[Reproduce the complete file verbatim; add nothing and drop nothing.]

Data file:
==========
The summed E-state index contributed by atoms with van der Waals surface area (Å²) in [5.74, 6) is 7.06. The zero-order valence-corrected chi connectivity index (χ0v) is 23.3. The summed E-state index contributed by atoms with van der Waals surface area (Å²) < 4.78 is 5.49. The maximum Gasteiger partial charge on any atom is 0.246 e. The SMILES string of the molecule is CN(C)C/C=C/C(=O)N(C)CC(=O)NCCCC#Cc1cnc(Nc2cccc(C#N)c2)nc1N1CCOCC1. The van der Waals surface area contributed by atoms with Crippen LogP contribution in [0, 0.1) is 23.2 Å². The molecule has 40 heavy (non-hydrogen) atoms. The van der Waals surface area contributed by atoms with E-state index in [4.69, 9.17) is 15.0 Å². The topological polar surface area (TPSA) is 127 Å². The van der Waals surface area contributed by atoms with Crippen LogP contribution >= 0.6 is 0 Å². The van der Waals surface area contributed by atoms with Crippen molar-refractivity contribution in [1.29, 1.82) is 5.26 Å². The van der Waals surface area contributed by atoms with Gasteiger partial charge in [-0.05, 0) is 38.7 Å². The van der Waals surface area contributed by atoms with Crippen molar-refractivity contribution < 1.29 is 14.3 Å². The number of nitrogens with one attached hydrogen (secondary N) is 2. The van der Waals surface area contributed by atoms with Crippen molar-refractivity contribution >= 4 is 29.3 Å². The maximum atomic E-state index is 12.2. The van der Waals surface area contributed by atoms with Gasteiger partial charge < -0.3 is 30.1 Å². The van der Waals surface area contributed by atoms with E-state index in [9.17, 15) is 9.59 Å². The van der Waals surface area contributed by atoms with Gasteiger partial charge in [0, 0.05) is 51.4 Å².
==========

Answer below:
The summed E-state index contributed by atoms with van der Waals surface area (Å²) in [5.74, 6) is 7.06. The zero-order valence-corrected chi connectivity index (χ0v) is 23.3. The summed E-state index contributed by atoms with van der Waals surface area (Å²) < 4.78 is 5.49. The maximum Gasteiger partial charge on any atom is 0.246 e. The SMILES string of the molecule is CN(C)C/C=C/C(=O)N(C)CC(=O)NCCCC#Cc1cnc(Nc2cccc(C#N)c2)nc1N1CCOCC1. The van der Waals surface area contributed by atoms with Crippen LogP contribution in [0, 0.1) is 23.2 Å². The molecule has 40 heavy (non-hydrogen) atoms. The van der Waals surface area contributed by atoms with E-state index in [4.69, 9.17) is 15.0 Å². The topological polar surface area (TPSA) is 127 Å². The van der Waals surface area contributed by atoms with Crippen LogP contribution >= 0.6 is 0 Å². The van der Waals surface area contributed by atoms with Crippen molar-refractivity contribution in [1.29, 1.82) is 5.26 Å². The van der Waals surface area contributed by atoms with Gasteiger partial charge in [-0.05, 0) is 38.7 Å². The van der Waals surface area contributed by atoms with Crippen molar-refractivity contribution < 1.29 is 14.3 Å². The number of nitrogens with one attached hydrogen (secondary N) is 2. The van der Waals surface area contributed by atoms with Crippen molar-refractivity contribution >= 4 is 29.3 Å². The maximum atomic E-state index is 12.2. The van der Waals surface area contributed by atoms with Gasteiger partial charge < -0.3 is 30.1 Å². The van der Waals surface area contributed by atoms with E-state index in [9.17, 15) is 9.59 Å². The van der Waals surface area contributed by atoms with Gasteiger partial charge in [0, 0.05) is 51.4 Å².